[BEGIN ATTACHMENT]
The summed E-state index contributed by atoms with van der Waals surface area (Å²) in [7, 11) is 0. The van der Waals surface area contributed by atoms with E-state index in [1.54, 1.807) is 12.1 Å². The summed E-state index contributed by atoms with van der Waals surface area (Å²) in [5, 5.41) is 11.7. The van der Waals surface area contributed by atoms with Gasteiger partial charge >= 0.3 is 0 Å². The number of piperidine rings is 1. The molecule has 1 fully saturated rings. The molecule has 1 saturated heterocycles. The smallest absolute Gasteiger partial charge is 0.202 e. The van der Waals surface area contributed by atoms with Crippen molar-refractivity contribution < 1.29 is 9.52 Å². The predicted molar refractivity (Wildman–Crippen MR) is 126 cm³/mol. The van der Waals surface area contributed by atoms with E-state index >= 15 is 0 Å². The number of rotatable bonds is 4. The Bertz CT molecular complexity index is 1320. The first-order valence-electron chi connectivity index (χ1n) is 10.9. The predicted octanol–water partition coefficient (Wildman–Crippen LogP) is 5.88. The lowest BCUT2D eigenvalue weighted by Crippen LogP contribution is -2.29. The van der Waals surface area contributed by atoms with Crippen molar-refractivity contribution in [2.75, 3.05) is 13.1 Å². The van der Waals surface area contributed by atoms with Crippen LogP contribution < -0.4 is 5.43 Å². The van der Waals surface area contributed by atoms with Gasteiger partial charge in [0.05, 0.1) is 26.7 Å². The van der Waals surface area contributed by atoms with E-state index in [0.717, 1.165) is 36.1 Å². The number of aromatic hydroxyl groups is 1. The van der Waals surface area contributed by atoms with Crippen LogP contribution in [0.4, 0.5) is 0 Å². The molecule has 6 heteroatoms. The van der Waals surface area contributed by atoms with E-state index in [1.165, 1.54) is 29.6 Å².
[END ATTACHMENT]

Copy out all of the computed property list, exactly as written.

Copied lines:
The summed E-state index contributed by atoms with van der Waals surface area (Å²) in [7, 11) is 0. The van der Waals surface area contributed by atoms with E-state index in [1.54, 1.807) is 12.1 Å². The summed E-state index contributed by atoms with van der Waals surface area (Å²) in [5, 5.41) is 11.7. The van der Waals surface area contributed by atoms with Gasteiger partial charge >= 0.3 is 0 Å². The number of piperidine rings is 1. The molecule has 1 fully saturated rings. The molecule has 1 saturated heterocycles. The smallest absolute Gasteiger partial charge is 0.202 e. The van der Waals surface area contributed by atoms with Crippen molar-refractivity contribution < 1.29 is 9.52 Å². The predicted molar refractivity (Wildman–Crippen MR) is 126 cm³/mol. The van der Waals surface area contributed by atoms with E-state index >= 15 is 0 Å². The number of rotatable bonds is 4. The Bertz CT molecular complexity index is 1320. The first-order valence-electron chi connectivity index (χ1n) is 10.9. The predicted octanol–water partition coefficient (Wildman–Crippen LogP) is 5.88. The lowest BCUT2D eigenvalue weighted by Crippen LogP contribution is -2.29. The van der Waals surface area contributed by atoms with Crippen molar-refractivity contribution in [2.75, 3.05) is 13.1 Å². The van der Waals surface area contributed by atoms with Crippen LogP contribution < -0.4 is 5.43 Å². The van der Waals surface area contributed by atoms with Gasteiger partial charge in [0.05, 0.1) is 26.7 Å². The van der Waals surface area contributed by atoms with E-state index in [0.717, 1.165) is 36.1 Å². The number of aromatic hydroxyl groups is 1. The van der Waals surface area contributed by atoms with Crippen LogP contribution in [0.4, 0.5) is 0 Å². The molecule has 6 heteroatoms. The van der Waals surface area contributed by atoms with E-state index in [1.165, 1.54) is 29.6 Å².